Get The Led Out!
(Bohemian Productions)


Guitarist Brian Tarquin is doing a great job as the head of New York based BHP Music. BHP’s Guitar Masters series promises to continue featuring sampler albums with both established and new, cutting edge instrumental guitar sounds. In 2007, Tarquin and BHP released Get The Led Out!—a sonically astute 16 track rock instrumental tribute album to early ‘70s hard rock pioneers Led Zeppelin and the results make for an ear-opening experience. Purists who say the only way to hear Zeppelin is to play the original albums, should hear Get The Led Out! Sure there’s some legends on hand—notably rock icon Leslie West—but there’s also a range of Led Zeppelin covers from gifted lesser known artists from far and wide. Following a dozen instrumental Zeppelin covers, Get The Led Out! closes out the CD with four bonus tracks from 1968 and 1970 featuring Jimmy Page, John Paul Jones and John Bonham from the fabled Lord Sutch album. The sound quality of the new instrumentals and the vintage tracks is superb. A safe bet for guitar fans and Zeppelin fans, Get The Led Out! offers both tributes and modern revelations.

ABOUT Get The Led Out!

What was the concept behind and the events that inspired your producing the Get The Led Out CD?

Brian: I had come up with the idea of doing a instrumental Led Zeppelin CD before the reunion tour. Thou I must admit, when I heard of the reunion I thought, perfect timing. To me Jimmy Page is the backbone of Led Zeppelin and their songs are truly instrumental in and of itself. The way Robert Plant sings is very bluesy and lends itself very well for instrumental guitar.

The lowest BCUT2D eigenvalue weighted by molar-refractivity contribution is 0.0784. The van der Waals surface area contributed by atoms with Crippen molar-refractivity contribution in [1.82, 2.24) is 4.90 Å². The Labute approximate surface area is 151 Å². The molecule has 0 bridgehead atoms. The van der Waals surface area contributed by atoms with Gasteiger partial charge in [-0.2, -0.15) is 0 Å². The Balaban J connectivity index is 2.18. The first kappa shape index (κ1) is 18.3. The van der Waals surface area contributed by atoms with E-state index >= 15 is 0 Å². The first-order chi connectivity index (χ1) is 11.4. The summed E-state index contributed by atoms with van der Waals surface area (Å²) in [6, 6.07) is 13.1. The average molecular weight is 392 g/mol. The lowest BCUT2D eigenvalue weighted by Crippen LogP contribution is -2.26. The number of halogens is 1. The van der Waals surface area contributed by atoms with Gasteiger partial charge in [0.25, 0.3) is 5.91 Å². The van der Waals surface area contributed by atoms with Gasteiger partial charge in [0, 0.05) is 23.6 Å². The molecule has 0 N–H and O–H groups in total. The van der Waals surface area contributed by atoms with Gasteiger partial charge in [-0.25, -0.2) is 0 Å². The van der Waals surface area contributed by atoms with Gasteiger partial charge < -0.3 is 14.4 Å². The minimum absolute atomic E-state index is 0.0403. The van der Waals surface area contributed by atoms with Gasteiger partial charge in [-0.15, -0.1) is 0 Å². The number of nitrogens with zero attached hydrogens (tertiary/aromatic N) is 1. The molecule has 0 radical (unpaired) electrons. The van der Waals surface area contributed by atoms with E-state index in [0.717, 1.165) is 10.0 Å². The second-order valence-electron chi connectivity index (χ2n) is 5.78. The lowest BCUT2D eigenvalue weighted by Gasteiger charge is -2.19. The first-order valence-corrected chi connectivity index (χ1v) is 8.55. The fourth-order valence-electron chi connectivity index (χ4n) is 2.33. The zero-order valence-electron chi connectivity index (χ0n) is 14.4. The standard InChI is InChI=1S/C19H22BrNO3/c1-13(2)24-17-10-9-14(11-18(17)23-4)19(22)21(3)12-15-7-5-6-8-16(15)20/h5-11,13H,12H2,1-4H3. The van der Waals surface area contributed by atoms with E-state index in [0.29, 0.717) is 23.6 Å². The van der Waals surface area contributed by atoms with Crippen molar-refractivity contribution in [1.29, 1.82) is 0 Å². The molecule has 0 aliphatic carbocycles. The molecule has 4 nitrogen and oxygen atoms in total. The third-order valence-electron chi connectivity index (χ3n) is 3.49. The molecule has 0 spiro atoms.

How did you obtain the rights to the historic bonus tracks with Lord Sutch?

Brian: I have a good working relationship with Brian Perera, president of Cleopatra Records and was able to obtain the Jimmy Page tracks directly from him.

Which tracks standout among your favorites on the CD?

Chris: Clearly, Chris Mahoney - "Whole Lotta Love," - Howard Hart "Four Sticks" and the one we did in the studio, "Dazed and Confused." It was an honor to represent a Zeppelin track in an instrumental format.

Brian: My favorite track is Steve Bingham's violin version of "The Battle of Evermore." A wonderful arrangement with pizzicato violins of rhythm excitement. It was also, very interesting to work with Randy Coven and Leslie West on "Moby Dick" and see their interpretation of the classic. Most enjoyable was recording George Hooks' drum solo take on the John Bonham iconic solo.

What do you think long time fans and newcomers alike will experience after hearing the CD?

Chris: First, how great the compositions are and how well they stand up to new interpretations.

Brian: I think new listeners will enjoy the modern production of the songs and old listeners will dig their classics done instrumentally with the respect they deserve without the fromage, that so many tribute albums of today have.


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